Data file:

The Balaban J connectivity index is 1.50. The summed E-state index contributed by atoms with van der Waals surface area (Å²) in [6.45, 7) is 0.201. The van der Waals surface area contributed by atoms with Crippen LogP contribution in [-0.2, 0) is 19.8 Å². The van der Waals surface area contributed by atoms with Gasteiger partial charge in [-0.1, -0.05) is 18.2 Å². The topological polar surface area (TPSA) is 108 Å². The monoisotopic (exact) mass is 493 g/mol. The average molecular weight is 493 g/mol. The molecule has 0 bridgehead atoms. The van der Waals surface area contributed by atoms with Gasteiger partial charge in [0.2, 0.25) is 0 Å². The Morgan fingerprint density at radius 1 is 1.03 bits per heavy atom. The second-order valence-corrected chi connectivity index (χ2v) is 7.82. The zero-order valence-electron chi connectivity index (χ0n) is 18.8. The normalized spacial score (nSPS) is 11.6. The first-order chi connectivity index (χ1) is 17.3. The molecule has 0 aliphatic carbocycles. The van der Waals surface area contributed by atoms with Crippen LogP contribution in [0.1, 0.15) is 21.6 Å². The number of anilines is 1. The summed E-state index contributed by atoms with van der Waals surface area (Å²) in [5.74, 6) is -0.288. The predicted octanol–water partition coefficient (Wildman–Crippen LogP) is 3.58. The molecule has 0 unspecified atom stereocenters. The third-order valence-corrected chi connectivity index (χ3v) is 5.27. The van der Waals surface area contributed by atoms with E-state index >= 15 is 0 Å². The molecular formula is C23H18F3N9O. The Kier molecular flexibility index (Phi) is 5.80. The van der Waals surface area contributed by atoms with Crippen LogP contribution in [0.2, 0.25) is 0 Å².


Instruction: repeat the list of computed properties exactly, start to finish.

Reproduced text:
The Balaban J connectivity index is 1.50. The summed E-state index contributed by atoms with van der Waals surface area (Å²) in [6.45, 7) is 0.201. The van der Waals surface area contributed by atoms with Crippen LogP contribution in [-0.2, 0) is 19.8 Å². The van der Waals surface area contributed by atoms with Gasteiger partial charge in [-0.1, -0.05) is 18.2 Å². The topological polar surface area (TPSA) is 108 Å². The monoisotopic (exact) mass is 493 g/mol. The average molecular weight is 493 g/mol. The molecule has 0 bridgehead atoms. The van der Waals surface area contributed by atoms with Gasteiger partial charge in [0.2, 0.25) is 0 Å². The Morgan fingerprint density at radius 1 is 1.03 bits per heavy atom. The second-order valence-corrected chi connectivity index (χ2v) is 7.82. The zero-order valence-electron chi connectivity index (χ0n) is 18.8. The normalized spacial score (nSPS) is 11.6. The first-order chi connectivity index (χ1) is 17.3. The molecule has 0 aliphatic carbocycles. The van der Waals surface area contributed by atoms with Crippen LogP contribution in [0.1, 0.15) is 21.6 Å². The number of anilines is 1. The summed E-state index contributed by atoms with van der Waals surface area (Å²) in [5.74, 6) is -0.288. The predicted octanol–water partition coefficient (Wildman–Crippen LogP) is 3.58. The molecule has 0 unspecified atom stereocenters. The third-order valence-corrected chi connectivity index (χ3v) is 5.27. The van der Waals surface area contributed by atoms with E-state index >= 15 is 0 Å². The molecular formula is C23H18F3N9O. The Kier molecular flexibility index (Phi) is 5.80. The van der Waals surface area contributed by atoms with Crippen LogP contribution in [0.2, 0.25) is 0 Å².